Thanksgiving Gravy

I’m not big on gravy, but this was really good. I think the addition of wine made the difference. I also skipped the heart and gizzard because no one else wanted that in the gravy, but I think that would have made it even better.

Thanksgiving Gravy


  • Flour
  • Rendered turkey fat from the roasting pan or butter
  • 2 large shallots minced
  • kosher salt as needed
  • heart and gizzards, chopped (optional)
  • 1 cup tasty white wine
  • 1-1/2 to 2 quarts/liters turkey stock (I use a cup/250 milliliters per person, and then a little extra)


  1. In a small saute pan over medium heat, combine a tablespoon each of flour and fat for every cup of stock you have and cook over medium heat till the flour is lightly browned, about ten minutes. Set this roux aside to cool.

  2. In a 2.5 quart/liter sauce pan or larger, sweat the shallots in turkey fat or butter. Hit them with a four finger pinch of salt. Add the gizzards and cook. Add the stock and bring to a simmer. Whisk in the cooled roux. A little at a time until you have the desired consistency. Simmer on medium, skimming gunk off the surface as needed for a half hour or so till the flour cooks out. Taste for seasoning and add more salt if necessary (a tablespoon or two of fish sauce will deepen the turkey flavor). Remove from the heat an cover until ready to reheat and serve.

Filets De Poisson Bercy Aux Champignons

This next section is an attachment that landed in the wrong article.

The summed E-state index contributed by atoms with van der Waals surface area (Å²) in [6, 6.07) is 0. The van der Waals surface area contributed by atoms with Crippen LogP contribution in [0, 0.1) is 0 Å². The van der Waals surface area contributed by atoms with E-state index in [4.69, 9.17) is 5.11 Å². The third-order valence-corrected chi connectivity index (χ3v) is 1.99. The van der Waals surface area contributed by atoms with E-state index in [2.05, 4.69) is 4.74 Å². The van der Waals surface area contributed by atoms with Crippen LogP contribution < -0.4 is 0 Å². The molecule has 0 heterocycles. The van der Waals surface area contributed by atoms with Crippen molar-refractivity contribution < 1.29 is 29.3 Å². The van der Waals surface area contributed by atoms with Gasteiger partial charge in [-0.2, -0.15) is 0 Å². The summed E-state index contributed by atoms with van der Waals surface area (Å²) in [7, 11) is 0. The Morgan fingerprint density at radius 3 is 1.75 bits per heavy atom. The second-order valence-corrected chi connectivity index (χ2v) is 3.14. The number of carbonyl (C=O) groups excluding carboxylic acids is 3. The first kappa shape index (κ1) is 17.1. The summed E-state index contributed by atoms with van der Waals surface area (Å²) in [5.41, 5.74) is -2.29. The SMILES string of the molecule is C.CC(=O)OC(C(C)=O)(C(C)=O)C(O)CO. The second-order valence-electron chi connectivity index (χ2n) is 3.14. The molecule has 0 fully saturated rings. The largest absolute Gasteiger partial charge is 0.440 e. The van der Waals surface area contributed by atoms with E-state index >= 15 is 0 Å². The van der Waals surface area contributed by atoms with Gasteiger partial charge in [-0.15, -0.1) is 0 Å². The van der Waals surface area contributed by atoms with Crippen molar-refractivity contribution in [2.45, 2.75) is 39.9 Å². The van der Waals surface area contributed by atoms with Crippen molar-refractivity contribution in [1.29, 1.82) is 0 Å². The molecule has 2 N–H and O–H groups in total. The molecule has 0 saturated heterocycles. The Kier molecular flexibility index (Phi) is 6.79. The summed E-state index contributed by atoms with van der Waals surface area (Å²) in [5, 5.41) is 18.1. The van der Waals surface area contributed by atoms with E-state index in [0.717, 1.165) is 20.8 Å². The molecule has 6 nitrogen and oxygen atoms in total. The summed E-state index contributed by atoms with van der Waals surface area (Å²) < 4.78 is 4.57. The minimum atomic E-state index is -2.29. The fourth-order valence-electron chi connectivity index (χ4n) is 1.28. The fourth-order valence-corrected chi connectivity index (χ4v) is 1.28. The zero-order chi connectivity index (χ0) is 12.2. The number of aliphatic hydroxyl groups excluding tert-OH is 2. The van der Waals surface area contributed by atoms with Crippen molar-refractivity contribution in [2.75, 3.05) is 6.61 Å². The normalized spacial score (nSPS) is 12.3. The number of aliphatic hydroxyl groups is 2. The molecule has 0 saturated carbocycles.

For our monthly Advanced Wine Class, I made this fish dish from Julia Child’s Mastering the Art of French Cooking. I thought it would go well with the wine theme, which was Wines of Champagne. Just a warning. This dish is rich. On the other hand, if you are someone who doesn’t really like fish, this dish is good choice. The earthy flavors of the mushroom and the creaminess of the sauce make the fish almost secondary.

Filets De Poisson Bercy Aux Champignons


  • 3/4 lb. or 3-1/2 cups sliced fresh mushrooms
  • 2 tablespoons butter
  • 1/8 teaspoon salt
  • Pinch of pepper
  • 2-1/2 lbs. filets of sole or flounder
  • 1-1/4 to 1-1/2 cups cold, white wine fish stock made from heads, bones, and trimmings
  • OR 1/4 cup dry white wine or 2/3 cup dry white vermouth plus 1/4 cup bottled clam juice, and water
  • OR 1-1/2 cups wine and water mixed
  • Buttered brown paper or waxed paper (do not use aluminum foil-it will discolor the wine)
  • 2-1/2 tablespoons flour blended to a paste with 3 Tb softened butter
  • 3/4 to 1 cup whipping cream
  • Salt and pepper
  • Lemon juice
  • 1/4 cup grated Swiss cheese
  • 1 tablespoon butter cut into bits


  1. Preheat the oven to 350 degrees F (175 degrees C).

  2. In an enameled skillet, toss the mushrooms in hot butter over moderately high heat for a minute or two without browning. Season with salt and pepper, and set aside.

  3. Season the filets lightly with salt and pepper and arrange them in one slightly overlapping layer in the dish. If filets are thin, they may be folded in half so they make triangles. Spread the mushrooms over them.